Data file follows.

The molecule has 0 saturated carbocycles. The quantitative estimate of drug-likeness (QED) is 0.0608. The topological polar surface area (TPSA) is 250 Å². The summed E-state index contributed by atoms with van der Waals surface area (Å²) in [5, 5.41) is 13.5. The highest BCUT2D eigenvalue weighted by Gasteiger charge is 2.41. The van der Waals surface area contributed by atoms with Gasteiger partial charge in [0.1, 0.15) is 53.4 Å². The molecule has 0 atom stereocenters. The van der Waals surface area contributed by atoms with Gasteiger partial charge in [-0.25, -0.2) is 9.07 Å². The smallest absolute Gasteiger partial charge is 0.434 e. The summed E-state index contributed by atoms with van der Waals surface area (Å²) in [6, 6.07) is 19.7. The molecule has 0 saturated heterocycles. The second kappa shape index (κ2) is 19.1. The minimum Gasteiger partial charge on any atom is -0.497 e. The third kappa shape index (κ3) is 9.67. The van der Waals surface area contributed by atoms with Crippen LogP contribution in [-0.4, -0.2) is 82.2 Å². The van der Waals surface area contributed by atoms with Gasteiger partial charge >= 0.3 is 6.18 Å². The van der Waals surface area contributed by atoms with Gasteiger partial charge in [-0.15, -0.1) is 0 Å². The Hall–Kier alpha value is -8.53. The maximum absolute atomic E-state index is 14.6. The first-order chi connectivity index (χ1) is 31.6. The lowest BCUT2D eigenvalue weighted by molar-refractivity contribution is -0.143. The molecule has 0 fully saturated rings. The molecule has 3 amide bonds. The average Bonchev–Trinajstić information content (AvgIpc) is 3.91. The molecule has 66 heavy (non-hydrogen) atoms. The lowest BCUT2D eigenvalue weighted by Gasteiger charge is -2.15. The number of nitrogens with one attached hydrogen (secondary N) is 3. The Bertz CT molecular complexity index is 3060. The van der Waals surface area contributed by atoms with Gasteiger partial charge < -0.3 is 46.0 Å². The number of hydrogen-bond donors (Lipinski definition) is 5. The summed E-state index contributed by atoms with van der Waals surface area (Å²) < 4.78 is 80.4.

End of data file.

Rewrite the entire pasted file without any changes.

The molecule has 0 saturated carbocycles. The quantitative estimate of drug-likeness (QED) is 0.0608. The topological polar surface area (TPSA) is 250 Å². The summed E-state index contributed by atoms with van der Waals surface area (Å²) in [5, 5.41) is 13.5. The highest BCUT2D eigenvalue weighted by Gasteiger charge is 2.41. The van der Waals surface area contributed by atoms with Gasteiger partial charge in [0.1, 0.15) is 53.4 Å². The molecule has 0 atom stereocenters. The van der Waals surface area contributed by atoms with Gasteiger partial charge in [-0.25, -0.2) is 9.07 Å². The smallest absolute Gasteiger partial charge is 0.434 e. The summed E-state index contributed by atoms with van der Waals surface area (Å²) in [6, 6.07) is 19.7. The molecule has 0 saturated heterocycles. The second kappa shape index (κ2) is 19.1. The minimum Gasteiger partial charge on any atom is -0.497 e. The third kappa shape index (κ3) is 9.67. The van der Waals surface area contributed by atoms with Crippen LogP contribution in [-0.4, -0.2) is 82.2 Å². The van der Waals surface area contributed by atoms with Gasteiger partial charge >= 0.3 is 6.18 Å². The van der Waals surface area contributed by atoms with Gasteiger partial charge in [-0.15, -0.1) is 0 Å². The Hall–Kier alpha value is -8.53. The maximum absolute atomic E-state index is 14.6. The first-order chi connectivity index (χ1) is 31.6. The lowest BCUT2D eigenvalue weighted by molar-refractivity contribution is -0.143. The molecule has 0 fully saturated rings. The molecule has 3 amide bonds. The average Bonchev–Trinajstić information content (AvgIpc) is 3.91. The molecule has 66 heavy (non-hydrogen) atoms. The lowest BCUT2D eigenvalue weighted by Gasteiger charge is -2.15. The number of nitrogens with one attached hydrogen (secondary N) is 3. The Bertz CT molecular complexity index is 3060. The van der Waals surface area contributed by atoms with Gasteiger partial charge < -0.3 is 46.0 Å². The number of hydrogen-bond donors (Lipinski definition) is 5. The summed E-state index contributed by atoms with van der Waals surface area (Å²) < 4.78 is 80.4.